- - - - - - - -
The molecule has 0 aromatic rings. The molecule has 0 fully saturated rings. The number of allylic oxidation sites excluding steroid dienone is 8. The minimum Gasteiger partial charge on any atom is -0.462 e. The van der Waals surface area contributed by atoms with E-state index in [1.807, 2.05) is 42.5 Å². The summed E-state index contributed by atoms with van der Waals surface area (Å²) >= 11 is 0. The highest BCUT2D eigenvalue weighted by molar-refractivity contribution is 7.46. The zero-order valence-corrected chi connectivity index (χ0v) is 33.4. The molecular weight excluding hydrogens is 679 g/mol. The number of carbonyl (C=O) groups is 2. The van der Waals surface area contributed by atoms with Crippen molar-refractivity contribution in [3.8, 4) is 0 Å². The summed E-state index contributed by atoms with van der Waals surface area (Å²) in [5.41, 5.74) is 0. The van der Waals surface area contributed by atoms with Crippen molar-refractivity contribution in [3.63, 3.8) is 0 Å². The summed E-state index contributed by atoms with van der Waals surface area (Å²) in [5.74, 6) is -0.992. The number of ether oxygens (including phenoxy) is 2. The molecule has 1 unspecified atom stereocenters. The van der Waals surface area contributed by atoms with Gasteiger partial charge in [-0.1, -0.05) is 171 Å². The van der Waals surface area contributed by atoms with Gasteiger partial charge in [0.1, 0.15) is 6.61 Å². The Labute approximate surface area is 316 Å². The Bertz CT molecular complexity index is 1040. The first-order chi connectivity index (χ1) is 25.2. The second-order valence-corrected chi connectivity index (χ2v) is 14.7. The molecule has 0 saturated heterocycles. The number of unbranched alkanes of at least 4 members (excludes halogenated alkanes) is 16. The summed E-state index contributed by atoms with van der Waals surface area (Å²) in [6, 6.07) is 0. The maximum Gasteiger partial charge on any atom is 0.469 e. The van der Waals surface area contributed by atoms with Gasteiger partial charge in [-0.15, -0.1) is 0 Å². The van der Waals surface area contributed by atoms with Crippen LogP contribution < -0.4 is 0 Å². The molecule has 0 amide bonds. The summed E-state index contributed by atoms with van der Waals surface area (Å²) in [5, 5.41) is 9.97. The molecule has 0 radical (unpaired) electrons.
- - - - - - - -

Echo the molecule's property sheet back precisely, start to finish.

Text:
The molecule has 0 aromatic rings. The molecule has 0 fully saturated rings. The number of allylic oxidation sites excluding steroid dienone is 8. The minimum Gasteiger partial charge on any atom is -0.462 e. The van der Waals surface area contributed by atoms with E-state index in [1.807, 2.05) is 42.5 Å². The summed E-state index contributed by atoms with van der Waals surface area (Å²) >= 11 is 0. The highest BCUT2D eigenvalue weighted by molar-refractivity contribution is 7.46. The zero-order valence-corrected chi connectivity index (χ0v) is 33.4. The molecular weight excluding hydrogens is 679 g/mol. The number of carbonyl (C=O) groups is 2. The van der Waals surface area contributed by atoms with Crippen molar-refractivity contribution in [3.8, 4) is 0 Å². The summed E-state index contributed by atoms with van der Waals surface area (Å²) in [5.41, 5.74) is 0. The van der Waals surface area contributed by atoms with Crippen molar-refractivity contribution in [3.63, 3.8) is 0 Å². The summed E-state index contributed by atoms with van der Waals surface area (Å²) in [5.74, 6) is -0.992. The number of ether oxygens (including phenoxy) is 2. The molecule has 1 unspecified atom stereocenters. The van der Waals surface area contributed by atoms with Gasteiger partial charge in [-0.1, -0.05) is 171 Å². The van der Waals surface area contributed by atoms with Gasteiger partial charge in [0.1, 0.15) is 6.61 Å². The Labute approximate surface area is 316 Å². The Bertz CT molecular complexity index is 1040. The first-order chi connectivity index (χ1) is 25.2. The second-order valence-corrected chi connectivity index (χ2v) is 14.7. The molecule has 0 saturated heterocycles. The number of unbranched alkanes of at least 4 members (excludes halogenated alkanes) is 16. The summed E-state index contributed by atoms with van der Waals surface area (Å²) in [6, 6.07) is 0. The maximum Gasteiger partial charge on any atom is 0.469 e. The van der Waals surface area contributed by atoms with Gasteiger partial charge in [-0.15, -0.1) is 0 Å². The van der Waals surface area contributed by atoms with Crippen LogP contribution < -0.4 is 0 Å². The molecule has 0 amide bonds. The summed E-state index contributed by atoms with van der Waals surface area (Å²) in [5, 5.41) is 9.97. The molecule has 0 radical (unpaired) electrons.